Emergency biggest and darkest chapter of direct attack on Constitution: Prez

New Delhi, June 27 (UNI) Invoking the Emergency imposed in India in 1975, President Droupadi Murmu on Thursday called it “the biggest and darkest chapter” of a “direct attack” on the Constitution that left the entire country “outraged” and said the nation emerged victorious over such “unconstitutional forces”

Addressing a joint sitting of the two Houses of Parliament, Murmu referred to the Emergency – imposed by the then Congress government of Prime Minister Indira Gandhi on June 25, 1975 – while iterating that the Constitution of India “has stood up to every challenge and every test in the past decades”.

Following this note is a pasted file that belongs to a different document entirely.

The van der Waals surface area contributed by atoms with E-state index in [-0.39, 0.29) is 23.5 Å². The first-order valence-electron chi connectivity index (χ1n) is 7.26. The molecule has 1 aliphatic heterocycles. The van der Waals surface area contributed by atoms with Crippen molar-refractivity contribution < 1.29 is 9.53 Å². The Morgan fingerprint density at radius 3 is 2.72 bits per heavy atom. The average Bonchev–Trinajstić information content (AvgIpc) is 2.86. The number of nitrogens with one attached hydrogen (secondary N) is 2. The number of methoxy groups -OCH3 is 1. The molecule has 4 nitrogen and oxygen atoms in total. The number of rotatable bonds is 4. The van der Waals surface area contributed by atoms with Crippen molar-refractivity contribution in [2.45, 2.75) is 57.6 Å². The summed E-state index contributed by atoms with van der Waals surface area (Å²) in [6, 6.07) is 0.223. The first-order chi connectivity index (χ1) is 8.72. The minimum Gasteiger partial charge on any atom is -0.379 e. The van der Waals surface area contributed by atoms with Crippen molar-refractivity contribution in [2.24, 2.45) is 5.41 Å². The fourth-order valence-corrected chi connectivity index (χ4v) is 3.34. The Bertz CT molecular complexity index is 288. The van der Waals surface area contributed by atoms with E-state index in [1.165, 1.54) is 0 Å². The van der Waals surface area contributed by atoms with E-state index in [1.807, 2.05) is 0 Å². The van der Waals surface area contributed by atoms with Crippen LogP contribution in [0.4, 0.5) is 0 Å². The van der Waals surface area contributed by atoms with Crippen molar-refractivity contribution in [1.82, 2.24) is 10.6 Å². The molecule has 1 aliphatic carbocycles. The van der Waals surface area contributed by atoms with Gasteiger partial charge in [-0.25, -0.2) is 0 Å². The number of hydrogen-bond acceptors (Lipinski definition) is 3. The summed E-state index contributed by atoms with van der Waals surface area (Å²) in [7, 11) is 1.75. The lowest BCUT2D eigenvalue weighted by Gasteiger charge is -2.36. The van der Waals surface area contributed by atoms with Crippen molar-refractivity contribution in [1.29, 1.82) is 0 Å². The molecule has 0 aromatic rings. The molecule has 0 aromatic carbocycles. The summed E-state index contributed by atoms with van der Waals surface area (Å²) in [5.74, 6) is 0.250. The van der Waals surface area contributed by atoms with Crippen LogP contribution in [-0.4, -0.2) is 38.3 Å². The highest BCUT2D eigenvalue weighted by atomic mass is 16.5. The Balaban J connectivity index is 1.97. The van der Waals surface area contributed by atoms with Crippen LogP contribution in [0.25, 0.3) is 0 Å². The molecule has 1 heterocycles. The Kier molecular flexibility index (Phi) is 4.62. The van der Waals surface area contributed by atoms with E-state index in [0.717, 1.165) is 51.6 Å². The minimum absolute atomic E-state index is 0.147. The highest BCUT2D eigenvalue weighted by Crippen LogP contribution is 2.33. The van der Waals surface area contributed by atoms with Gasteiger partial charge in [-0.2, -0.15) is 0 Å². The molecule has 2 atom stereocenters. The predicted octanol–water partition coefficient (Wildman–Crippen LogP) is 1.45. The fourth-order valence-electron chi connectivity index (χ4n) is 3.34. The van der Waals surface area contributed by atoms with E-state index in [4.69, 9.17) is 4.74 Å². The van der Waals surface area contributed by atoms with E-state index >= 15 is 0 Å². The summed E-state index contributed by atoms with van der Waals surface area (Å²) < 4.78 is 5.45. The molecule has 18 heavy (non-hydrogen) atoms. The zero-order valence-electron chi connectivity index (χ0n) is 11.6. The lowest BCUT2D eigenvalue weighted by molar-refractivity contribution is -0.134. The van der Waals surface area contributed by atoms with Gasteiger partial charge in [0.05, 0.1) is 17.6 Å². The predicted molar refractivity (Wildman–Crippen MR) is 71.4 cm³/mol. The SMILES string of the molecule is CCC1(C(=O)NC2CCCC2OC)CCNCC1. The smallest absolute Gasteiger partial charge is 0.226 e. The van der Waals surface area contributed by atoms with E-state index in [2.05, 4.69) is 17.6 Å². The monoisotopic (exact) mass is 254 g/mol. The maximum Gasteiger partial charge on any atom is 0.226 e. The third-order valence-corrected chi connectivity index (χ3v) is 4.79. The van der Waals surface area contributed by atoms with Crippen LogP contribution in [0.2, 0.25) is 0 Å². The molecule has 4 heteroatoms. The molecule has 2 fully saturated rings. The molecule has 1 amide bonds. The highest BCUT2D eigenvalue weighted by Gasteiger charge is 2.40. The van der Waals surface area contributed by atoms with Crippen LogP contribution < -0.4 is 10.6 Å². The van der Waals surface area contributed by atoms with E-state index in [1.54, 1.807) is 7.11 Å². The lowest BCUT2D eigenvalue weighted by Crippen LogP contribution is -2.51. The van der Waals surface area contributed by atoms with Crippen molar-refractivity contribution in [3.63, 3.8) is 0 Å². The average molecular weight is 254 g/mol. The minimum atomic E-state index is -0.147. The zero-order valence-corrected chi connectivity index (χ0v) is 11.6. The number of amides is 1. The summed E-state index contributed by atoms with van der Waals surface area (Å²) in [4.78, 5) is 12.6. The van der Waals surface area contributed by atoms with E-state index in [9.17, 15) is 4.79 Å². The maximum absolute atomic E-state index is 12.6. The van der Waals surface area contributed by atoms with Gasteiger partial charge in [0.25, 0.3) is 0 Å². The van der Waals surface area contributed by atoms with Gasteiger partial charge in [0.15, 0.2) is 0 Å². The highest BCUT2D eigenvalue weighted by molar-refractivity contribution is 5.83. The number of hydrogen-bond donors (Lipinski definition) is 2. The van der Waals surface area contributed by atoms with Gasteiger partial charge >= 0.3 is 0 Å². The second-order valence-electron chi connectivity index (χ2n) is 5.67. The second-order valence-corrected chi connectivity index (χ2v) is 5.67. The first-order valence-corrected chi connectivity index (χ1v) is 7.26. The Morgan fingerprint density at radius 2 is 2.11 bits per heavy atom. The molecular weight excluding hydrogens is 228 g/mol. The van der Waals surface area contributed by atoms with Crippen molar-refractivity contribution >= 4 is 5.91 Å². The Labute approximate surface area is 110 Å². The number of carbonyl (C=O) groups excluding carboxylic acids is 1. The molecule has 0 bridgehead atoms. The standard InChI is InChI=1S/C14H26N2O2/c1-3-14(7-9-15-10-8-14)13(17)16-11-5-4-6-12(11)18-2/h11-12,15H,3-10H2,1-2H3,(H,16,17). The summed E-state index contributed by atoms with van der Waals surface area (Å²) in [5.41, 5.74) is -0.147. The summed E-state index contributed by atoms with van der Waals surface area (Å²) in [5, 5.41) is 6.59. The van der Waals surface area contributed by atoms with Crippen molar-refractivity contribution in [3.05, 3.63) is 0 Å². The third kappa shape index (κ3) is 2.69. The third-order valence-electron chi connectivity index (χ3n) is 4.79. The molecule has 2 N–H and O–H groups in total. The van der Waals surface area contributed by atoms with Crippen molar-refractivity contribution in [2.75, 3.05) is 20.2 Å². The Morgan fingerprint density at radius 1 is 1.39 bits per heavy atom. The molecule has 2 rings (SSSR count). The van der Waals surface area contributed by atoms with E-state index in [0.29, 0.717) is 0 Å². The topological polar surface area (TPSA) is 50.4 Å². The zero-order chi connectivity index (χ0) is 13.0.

She said even when the Constitution was in the making, there were forces in the world who wished India to fail.

“Even after the Constitution came into force, it was attacked many times. Today is 27th June. The imposition of Emergency on 25th June 1975, was the biggest and darkest chapter of direct attack on the Constitution. The entire country felt outraged.”

“But the country emerged victorious over such unconstitutional forces as the traditions of the republic lie at the core of India,” said the President, amidst thumping of desks by the Treasury benches, and loud protests by the Congress MPs.

Turning to the present, she said the incumbent government of Prime Minister Narendra Modi was making efforts to ensure the Constitution becomes a part of public consciousness.

“With this very objective in mind, my Government has started celebrating 26th November as Constitution Day,” said Murmu.

The President said now the Constitution has also fully come into force “in that part of India, our Jammu and Kashmir, where the conditions were different due to Article 370”.

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